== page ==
Why you shouldn’t max out your construction budget…and a Kenilworth project update!

Oh, July…you came, you went. It was nice knowing you.

The Kenilworth project is underway with demolition complete (Well, we didn’t rip up all of the floors because, y’know, we need to walk on them. Another day, Batman). The carpenters have been working incredibly hard to reinforce the Attic: leveling the floors, laying a new sub-floor, and framing it up. After a particularly humid week, there was a small monsoon in Chicago. As our crews were working, it began raining in the Attic! Looking up to the roof, Sebastian counted: one leak, two leaks…three, four, five…I’d show you pictures except that I was on a sailboat in the middle of Lake Michigan and Sebastian was busy finding buckets.

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Did I mention that we had not planned on any roof work?

Of course we didn’t! It’s Murphy’s Law!

Sigh. Okay.

Now, I’ve mentioned before that you should have a contingency budget during construction. Yes, this kind of stuff is what it’s for – especially during a renovation (as opposed to new construction). Here’s a twist to also consider:

We need to do the roof now. It’s going to cost more money. At this time, we’re also finalizing the layout of the Attic and discussing all of the crevices and corners to make sure everything is perfect when drywall goes up. The entire time, we are working around a 36SF skylight: 6′ x 6′. The thing is massive…and it’s low….low to the ground. So, when you’re standing on one side of the Attic, there’s suddenly a barrage of light shining down. I’m always a fan of natural light and we were planning on working with this skylight – now that we need to fix the roof though, the ideas start circling.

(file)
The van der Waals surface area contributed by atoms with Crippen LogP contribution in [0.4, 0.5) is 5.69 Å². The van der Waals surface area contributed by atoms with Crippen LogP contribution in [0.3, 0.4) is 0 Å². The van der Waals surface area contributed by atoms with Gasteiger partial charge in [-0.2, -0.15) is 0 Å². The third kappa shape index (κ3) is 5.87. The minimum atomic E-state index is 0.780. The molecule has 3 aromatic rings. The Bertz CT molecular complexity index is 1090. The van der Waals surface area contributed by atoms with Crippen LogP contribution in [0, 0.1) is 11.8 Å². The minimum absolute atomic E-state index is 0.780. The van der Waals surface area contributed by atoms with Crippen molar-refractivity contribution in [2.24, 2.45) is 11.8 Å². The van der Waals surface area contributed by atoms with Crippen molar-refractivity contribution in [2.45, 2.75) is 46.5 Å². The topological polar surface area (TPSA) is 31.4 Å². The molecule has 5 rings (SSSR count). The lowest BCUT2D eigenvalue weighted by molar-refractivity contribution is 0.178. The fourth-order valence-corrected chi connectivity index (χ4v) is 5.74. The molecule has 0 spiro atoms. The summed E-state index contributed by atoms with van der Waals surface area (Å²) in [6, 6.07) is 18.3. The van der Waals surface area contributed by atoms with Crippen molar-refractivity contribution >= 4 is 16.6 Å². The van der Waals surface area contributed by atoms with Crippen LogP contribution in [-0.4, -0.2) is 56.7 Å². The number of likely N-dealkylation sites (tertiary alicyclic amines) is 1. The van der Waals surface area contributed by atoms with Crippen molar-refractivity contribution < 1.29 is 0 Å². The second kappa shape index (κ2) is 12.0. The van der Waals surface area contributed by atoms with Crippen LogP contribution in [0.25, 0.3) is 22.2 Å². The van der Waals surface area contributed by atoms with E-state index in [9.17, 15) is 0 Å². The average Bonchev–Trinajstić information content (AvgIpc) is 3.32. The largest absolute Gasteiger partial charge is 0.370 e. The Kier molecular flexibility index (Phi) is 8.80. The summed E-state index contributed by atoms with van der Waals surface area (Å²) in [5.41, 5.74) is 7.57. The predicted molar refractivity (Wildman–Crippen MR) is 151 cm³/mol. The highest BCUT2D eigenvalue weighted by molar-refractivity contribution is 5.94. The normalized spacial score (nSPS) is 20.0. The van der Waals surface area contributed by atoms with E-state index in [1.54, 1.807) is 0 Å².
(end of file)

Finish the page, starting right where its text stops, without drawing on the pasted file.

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What if we remove that big skylight and put up 5-6 smaller skylights higher up in the ceiling? This would allow more light AND more consistent light throughout the space. Then, we can space our collar ties evenly down the Attic without needing a gap to avoid this massive skylight…

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Then! Since we can evenly space the collar ties – perhaps we can go from this:

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To this:

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THIS is what the contingency budget should do – it should allow you to afford the challenges that need to be overcome and ALSO allow you to capitalize on the new opportunities that the challenges present.

Having to replace the roof is a bummer. Replacing the roof, however, has the potential to completely transform the space. This is why you should never max out your initial budget. Give yourself some breathing room – and if you can’t do that, then wait until you can because, more often than not, the challenges turn out to be the dream makers.

 

Here are some progress photos!

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Want to see more projects? Check us out at Integro Rehab!

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